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Flint’s lead crisis may have caused hundreds of fetal deaths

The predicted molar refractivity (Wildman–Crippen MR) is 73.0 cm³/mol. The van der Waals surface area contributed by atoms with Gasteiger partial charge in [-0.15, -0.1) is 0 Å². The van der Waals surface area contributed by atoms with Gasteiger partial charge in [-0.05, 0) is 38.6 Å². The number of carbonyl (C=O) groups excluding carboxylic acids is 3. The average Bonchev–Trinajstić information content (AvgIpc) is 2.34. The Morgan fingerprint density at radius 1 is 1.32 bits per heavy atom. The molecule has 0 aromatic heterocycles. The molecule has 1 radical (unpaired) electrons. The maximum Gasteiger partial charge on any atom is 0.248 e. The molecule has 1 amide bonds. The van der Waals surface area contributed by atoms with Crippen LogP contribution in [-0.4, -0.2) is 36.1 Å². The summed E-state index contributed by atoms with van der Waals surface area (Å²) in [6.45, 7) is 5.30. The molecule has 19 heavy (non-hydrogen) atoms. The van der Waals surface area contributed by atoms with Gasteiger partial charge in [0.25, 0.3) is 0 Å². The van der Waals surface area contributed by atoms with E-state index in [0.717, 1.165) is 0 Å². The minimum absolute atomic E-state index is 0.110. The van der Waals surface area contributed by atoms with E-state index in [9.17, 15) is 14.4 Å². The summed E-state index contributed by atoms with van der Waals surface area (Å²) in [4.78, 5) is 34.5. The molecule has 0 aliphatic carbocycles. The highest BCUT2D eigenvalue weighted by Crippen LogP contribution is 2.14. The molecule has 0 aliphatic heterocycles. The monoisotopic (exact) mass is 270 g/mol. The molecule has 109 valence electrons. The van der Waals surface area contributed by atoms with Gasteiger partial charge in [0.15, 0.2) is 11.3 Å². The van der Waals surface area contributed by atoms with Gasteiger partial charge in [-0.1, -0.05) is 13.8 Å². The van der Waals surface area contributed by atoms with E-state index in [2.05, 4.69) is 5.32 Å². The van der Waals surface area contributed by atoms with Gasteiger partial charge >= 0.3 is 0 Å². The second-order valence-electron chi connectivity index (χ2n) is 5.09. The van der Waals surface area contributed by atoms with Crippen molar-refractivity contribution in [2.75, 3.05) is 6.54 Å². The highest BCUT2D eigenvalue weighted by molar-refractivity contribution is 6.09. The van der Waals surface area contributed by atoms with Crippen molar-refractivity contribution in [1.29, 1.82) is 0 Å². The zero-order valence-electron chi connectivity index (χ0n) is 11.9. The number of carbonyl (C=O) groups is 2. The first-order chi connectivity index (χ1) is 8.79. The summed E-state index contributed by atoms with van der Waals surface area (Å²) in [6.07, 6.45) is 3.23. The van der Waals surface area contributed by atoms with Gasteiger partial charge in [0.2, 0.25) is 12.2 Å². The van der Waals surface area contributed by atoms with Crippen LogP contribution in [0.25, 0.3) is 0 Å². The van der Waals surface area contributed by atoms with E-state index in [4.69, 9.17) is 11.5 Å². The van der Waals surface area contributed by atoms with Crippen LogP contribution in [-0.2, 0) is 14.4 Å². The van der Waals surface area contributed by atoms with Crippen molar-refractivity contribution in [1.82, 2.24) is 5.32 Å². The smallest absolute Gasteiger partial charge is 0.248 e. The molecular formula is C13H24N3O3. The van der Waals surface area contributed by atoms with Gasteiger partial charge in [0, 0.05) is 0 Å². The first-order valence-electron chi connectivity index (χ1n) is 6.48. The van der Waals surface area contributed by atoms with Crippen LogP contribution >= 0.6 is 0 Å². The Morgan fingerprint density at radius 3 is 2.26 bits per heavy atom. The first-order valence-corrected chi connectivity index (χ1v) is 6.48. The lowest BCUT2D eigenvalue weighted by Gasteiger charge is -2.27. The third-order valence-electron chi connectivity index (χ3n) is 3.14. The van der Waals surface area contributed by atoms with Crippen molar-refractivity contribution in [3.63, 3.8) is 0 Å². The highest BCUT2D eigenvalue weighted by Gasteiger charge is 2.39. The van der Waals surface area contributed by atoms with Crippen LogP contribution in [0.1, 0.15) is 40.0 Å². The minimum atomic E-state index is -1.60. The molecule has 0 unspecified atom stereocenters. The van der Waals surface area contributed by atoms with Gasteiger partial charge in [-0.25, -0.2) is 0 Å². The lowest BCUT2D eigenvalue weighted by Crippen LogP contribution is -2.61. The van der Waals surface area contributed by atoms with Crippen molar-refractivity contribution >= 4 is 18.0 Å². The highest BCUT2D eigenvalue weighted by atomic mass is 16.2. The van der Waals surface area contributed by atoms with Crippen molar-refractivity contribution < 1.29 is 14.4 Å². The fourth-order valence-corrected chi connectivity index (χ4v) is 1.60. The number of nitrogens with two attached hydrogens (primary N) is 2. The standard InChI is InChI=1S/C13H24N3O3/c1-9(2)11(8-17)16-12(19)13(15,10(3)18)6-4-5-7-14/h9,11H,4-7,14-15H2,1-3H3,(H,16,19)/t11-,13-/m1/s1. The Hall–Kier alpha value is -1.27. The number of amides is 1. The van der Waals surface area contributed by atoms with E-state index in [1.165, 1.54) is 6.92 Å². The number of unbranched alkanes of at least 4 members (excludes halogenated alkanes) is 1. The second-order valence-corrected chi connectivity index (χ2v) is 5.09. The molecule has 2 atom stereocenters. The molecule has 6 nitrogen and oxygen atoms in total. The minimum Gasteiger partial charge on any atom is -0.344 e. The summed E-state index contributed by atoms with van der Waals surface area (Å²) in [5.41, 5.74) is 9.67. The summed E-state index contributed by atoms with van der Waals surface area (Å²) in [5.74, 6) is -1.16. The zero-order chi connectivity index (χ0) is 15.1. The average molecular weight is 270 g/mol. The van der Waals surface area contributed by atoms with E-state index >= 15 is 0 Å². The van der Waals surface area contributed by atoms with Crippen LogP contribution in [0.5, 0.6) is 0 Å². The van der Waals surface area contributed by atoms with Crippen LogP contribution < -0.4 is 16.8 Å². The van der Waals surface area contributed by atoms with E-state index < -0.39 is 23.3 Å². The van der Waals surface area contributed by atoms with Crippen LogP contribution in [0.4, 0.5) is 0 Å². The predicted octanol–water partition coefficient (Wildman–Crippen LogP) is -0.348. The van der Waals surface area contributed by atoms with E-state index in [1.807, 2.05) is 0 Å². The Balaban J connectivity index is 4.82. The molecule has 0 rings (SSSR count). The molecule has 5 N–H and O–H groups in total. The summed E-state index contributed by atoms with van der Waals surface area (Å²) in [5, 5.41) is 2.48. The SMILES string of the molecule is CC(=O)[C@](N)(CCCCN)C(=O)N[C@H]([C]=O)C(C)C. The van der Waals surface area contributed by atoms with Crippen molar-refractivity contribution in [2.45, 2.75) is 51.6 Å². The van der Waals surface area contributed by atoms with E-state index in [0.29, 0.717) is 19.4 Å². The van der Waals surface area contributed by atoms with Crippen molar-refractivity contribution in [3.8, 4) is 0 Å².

When the city of Flint, Michigan, decided to begin drawing water from the Flint River in April 2014, residents were exposed to dangerously high levels of lead. Now, a new study—to be presented at a public policy conference in November—has calculated that without the switch, between 198 and 276 more children would have been born over the 17-month period from November 2013 to March 2015. The researchers arrived at that range by comparing the birth rate and fetal death rate in Flint to nearby areas that were not exposed to the poisonous water, The Washington Post reports. Lead exposure, which can damage nerve cells, is especially dangerous for children and pregnant women because they absorb a higher percentage of the metal into their bodies.

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